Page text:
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Nutrition – 5 myths dispelled

> Tyler Lees-Schmut (Author)


There’s so much interest in nutrition these days

as a topic with such abundant information, there seems to be more and more confusion and over-complication on the matter. 



One of the sub-sections of nutrition that people have the potential to get too caught up in is supplementation. 

Most adults in North America take some form of nutritional supplement.

The problem lies in people taking too many/not really researching or knowing the ones they actually need for their body. 


Let’s dispel a few myths surrounding supplements. 



Supplements such as a multivitamin can help prevent or manage diseases like heart disease or diabetes. 

That is false.

Fact is, multivitamins are not intended to treat any specific health issue. 

Supplements are not medications. They are simply intended to fill in any nutritional gaps in a well rounded diet. With all this information flying around about certain superfoods that can prevent cancer, combined with widespread distaste of putting oneself or one’s loved ones through the western medical system – its easy to see how one could take to supplements. 

The closest supplements come to being medications is that they can fortify your bodies natural immune processes so that your body can do its natural god given job properly: that is, to eradicate any infection. 



That supplements can make up for diet flaws. 

Again, False.

You still need a well rounded diet. Period.

If you replace food with supplements you run the risk of consuming too much. There is such a thing as an upper limit. If we can’t absorb it all, it gets stored in fat and your body becomes toxic. Do what evolution wrote for us, and get what you need from food first.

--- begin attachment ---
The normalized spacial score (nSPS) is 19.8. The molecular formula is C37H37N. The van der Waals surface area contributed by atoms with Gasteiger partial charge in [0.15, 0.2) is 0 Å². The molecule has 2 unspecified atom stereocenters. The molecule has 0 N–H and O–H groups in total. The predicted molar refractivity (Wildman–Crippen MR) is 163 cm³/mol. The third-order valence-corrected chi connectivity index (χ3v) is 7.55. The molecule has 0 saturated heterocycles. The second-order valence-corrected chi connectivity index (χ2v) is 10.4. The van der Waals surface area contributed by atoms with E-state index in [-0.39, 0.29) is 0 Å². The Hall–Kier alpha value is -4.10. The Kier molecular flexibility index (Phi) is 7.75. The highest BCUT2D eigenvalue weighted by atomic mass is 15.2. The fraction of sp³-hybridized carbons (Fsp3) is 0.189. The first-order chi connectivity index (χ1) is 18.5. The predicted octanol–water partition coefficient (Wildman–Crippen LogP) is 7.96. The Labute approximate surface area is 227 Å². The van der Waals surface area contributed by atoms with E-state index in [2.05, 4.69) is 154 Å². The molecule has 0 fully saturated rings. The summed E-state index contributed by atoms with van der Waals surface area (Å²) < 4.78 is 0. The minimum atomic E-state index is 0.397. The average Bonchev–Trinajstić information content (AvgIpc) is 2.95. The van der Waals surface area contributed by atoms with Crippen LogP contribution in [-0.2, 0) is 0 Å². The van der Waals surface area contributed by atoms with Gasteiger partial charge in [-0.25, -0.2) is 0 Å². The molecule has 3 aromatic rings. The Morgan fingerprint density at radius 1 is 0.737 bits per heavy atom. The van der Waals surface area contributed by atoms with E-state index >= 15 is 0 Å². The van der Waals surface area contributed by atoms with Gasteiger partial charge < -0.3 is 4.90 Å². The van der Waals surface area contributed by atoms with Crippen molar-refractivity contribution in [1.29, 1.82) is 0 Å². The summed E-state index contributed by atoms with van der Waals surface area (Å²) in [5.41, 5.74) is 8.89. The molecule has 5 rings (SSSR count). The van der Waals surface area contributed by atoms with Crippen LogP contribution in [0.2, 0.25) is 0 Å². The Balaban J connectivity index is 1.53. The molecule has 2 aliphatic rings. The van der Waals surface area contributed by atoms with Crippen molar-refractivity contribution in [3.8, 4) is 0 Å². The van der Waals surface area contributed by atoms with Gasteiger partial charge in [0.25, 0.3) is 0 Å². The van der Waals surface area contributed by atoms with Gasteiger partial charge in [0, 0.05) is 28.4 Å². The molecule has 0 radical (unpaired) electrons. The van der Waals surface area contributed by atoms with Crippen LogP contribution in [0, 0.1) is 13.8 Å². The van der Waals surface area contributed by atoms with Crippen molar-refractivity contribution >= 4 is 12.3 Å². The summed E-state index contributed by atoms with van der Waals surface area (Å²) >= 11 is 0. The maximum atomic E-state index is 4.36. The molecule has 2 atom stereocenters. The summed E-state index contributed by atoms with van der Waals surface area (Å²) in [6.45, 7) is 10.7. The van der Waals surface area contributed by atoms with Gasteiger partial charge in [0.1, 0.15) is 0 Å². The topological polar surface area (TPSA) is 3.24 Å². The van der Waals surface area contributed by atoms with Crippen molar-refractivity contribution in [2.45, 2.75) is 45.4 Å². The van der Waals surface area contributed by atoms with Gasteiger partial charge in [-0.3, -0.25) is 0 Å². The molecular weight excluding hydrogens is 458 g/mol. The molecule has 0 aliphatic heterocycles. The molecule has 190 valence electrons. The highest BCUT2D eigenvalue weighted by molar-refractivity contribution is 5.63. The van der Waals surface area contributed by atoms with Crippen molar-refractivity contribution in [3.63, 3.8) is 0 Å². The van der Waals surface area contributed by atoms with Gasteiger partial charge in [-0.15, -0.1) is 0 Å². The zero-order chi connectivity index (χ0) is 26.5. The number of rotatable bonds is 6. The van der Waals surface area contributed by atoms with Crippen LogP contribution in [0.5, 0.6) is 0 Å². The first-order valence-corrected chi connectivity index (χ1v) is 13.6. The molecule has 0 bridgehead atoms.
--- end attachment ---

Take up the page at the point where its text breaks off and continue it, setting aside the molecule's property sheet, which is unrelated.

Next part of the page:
The best supplements are the ones labeled “all natural”. 

In actuality, the only part of the label that matters is the nutritional label. 

What is happening here is a sales gimmick to exploit people’s new obsession on ‘organic’ and ‘all natural’. At best, there are trace amounts of those ingredients when they are listed. 

What we need to look for is generally a 100-300% range of RDI on whatever the intended main ingredient of the supplement was in the first place. 



When people hear that a supplement has proven health benefits, they stock up immediately. 

In fact the human body is a complex and very specified machine.

Just like with an exercise, you wouldn’t prescribe everyone the exact same deadlift protocol or squat protocol – Same with supplements – You have to KNOW what our body needs and what it’s chemistry can deal with. 



Multiple single source supplements are better than one multivitamin. 

The fact is, a good quality multivitamin is good for the majority of adults. 

Vitamin and mineral requirements for most adults can be met with a multivitamin (remember food first!)  + with a little extra B12, which is good for neurological functions and red blood cell count.

Four exceptions:

  1. Calcium,
  2. Magnesium,
  3. Vitamin D 
  4. Omega 3

These need to be obtained individually from a single source.



Take home to all this is to FOCUS ON FOOD FIRST.

Figure out exactly what blood work tells you you need and save your wallet and more importantly your guts from an over abundance of supplements. 

Stay strong people!!




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